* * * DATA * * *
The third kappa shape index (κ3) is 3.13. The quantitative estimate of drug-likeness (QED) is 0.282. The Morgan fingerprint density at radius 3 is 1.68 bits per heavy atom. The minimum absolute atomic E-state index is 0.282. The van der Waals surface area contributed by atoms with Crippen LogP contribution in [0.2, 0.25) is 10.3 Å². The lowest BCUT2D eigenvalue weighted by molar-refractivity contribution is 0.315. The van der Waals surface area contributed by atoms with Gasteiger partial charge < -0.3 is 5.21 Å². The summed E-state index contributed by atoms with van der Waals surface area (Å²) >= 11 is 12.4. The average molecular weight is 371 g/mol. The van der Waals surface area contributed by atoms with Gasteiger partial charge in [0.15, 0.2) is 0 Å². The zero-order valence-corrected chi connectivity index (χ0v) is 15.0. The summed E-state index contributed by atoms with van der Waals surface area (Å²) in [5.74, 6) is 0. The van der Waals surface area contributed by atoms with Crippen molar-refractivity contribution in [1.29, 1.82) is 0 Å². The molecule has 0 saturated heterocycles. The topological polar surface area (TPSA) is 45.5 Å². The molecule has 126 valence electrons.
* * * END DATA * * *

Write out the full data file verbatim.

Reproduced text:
The third kappa shape index (κ3) is 3.13. The quantitative estimate of drug-likeness (QED) is 0.282. The Morgan fingerprint density at radius 3 is 1.68 bits per heavy atom. The minimum absolute atomic E-state index is 0.282. The van der Waals surface area contributed by atoms with Crippen LogP contribution in [0.2, 0.25) is 10.3 Å². The lowest BCUT2D eigenvalue weighted by molar-refractivity contribution is 0.315. The van der Waals surface area contributed by atoms with Gasteiger partial charge < -0.3 is 5.21 Å². The summed E-state index contributed by atoms with van der Waals surface area (Å²) >= 11 is 12.4. The average molecular weight is 371 g/mol. The van der Waals surface area contributed by atoms with Gasteiger partial charge in [0.15, 0.2) is 0 Å². The zero-order valence-corrected chi connectivity index (χ0v) is 15.0. The summed E-state index contributed by atoms with van der Waals surface area (Å²) in [5.74, 6) is 0. The van der Waals surface area contributed by atoms with Crippen molar-refractivity contribution in [1.29, 1.82) is 0 Å². The molecule has 0 saturated heterocycles. The topological polar surface area (TPSA) is 45.5 Å². The molecule has 126 valence electrons.